2022–2023 pediatric care crisis

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2022–2023 pediatric care crisis
RSV, Influenza, and COVID-19 are among the primary contributors to the crisis

In the waning months of 2022, the first northern hemisphere autumn with the nearly full relaxation of public health precautions related to the COVID-19 pandemic, hospitals in the United States and Canada[1] began to see overwhelming numbers of pediatric care patients, primarily driven by a massive upswing in respiratory syncytial virus (RSV) cases, but also flu, rhinovirus, enterovirus, and SARS-CoV-2.[2]

With high levels of hand-washing, mask-wearing, and social isolation during the early years of the pandemic, children born during this period had particularly low levels of exposure to RSV, with public health professionals reporting extremely low levels of RSV transmission in 2020 and 2021. In contrast, 2022 evidenced a dramatic reversal.[3]

Starting in September 2022, many emergency departments and intensive-care units in the United States have been either at-capacity or over-capacity, with a variety of hospitals resorting to extreme measures which have included the use of a makeshift tent outside Johns Hopkins Children's Center in Maryland and the proposed deployment of the National Guard in Connecticut.[2]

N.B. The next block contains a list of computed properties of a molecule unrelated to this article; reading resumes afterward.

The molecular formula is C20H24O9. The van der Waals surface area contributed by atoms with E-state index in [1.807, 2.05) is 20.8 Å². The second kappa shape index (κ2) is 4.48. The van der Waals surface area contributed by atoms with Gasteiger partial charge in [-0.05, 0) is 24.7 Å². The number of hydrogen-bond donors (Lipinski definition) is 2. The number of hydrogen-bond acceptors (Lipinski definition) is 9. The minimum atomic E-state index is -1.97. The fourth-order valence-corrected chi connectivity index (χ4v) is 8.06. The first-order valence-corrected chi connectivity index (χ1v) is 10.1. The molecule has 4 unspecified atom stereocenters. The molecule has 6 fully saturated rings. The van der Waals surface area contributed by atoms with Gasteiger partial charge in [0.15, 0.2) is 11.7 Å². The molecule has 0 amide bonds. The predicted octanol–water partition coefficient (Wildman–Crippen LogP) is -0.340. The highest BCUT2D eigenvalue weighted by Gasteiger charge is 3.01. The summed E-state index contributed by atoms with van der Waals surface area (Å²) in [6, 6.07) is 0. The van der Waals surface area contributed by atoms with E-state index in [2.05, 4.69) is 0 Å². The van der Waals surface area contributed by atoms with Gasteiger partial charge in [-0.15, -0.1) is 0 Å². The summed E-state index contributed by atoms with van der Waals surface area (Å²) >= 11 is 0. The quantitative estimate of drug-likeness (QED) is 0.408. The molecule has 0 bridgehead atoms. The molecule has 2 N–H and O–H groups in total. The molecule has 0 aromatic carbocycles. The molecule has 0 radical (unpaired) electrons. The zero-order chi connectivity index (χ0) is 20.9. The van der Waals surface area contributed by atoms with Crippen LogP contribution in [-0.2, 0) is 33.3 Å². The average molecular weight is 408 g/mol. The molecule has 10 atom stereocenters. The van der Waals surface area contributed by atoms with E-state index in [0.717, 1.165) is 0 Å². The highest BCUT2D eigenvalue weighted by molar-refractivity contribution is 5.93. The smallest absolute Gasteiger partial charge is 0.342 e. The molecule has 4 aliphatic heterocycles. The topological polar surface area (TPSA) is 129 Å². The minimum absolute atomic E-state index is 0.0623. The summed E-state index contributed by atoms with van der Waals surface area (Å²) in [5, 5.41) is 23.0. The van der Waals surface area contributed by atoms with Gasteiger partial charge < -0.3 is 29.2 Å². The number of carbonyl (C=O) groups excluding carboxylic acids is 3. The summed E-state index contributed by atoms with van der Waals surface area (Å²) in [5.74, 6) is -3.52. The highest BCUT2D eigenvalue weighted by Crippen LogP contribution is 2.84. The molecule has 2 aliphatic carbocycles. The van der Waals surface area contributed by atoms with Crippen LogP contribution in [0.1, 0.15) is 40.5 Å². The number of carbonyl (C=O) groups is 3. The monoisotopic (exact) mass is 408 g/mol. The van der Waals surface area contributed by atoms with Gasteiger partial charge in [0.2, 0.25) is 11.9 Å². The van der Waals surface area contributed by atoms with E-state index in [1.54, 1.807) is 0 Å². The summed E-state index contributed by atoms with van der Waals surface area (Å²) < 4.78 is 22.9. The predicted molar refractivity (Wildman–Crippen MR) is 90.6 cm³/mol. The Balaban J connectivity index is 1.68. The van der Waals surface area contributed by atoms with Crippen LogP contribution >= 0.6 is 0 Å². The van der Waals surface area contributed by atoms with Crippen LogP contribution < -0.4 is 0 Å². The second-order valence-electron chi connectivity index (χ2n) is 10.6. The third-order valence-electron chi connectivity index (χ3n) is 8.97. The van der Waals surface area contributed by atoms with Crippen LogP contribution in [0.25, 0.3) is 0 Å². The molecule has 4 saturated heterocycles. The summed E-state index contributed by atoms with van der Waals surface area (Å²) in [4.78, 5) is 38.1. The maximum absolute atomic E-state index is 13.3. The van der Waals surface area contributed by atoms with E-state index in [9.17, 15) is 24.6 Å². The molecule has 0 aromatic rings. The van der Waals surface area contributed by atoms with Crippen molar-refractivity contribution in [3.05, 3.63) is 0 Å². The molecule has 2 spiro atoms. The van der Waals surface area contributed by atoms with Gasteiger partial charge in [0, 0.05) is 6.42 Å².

Outside of North America, in the United Kingdom, pediatric infections also began to spike beyond pre-pandemic levels, albeit with different illnesses, such as Group A streptococcal infection and resultant scarlet fever.[4] As of mid-December in 2022, 19 children in the UK had died due to Strep A and the wave of infections had begun to spread into North America and Mainland Europe.[5][6]


Three respiratory viruses involved in pediatric crisis: RSV top left, SARS-CoV-2 center, and flu top right (not to scale)

The crisis had no clear start date, as multiple disease outbreaks occurred over the course of 2022, with cascading effects on healthcare systems already burdened by the ongoing pandemic. Notably, staffing shortages led commentators in the US to say that the system was "crumbling" in August.[7] While authorities at one health region in Ontario spoke of "serious" and "unprecedented" challenges in September.[8] In Canada, warning signs appeared as early as July with a spike in enterovirus ("hand foot and mouth disease") cases[9] which continued into August.[10]

The pediatric care crisis in the United States began to be visible in statistics with high late-summer, August 2022 hospitalization numbers of children infected with rhinovirus and enterovirus, which are both acute respiratory illnesses and often indistinguishable without molecular sequencing or via a specific rRT-PCR assay. By early September, the Centers of Disease Control issued an official Health Advisory about severe respiratory illnesses from Rhinoviruses and/or Enteroviruses D-68. [11][12]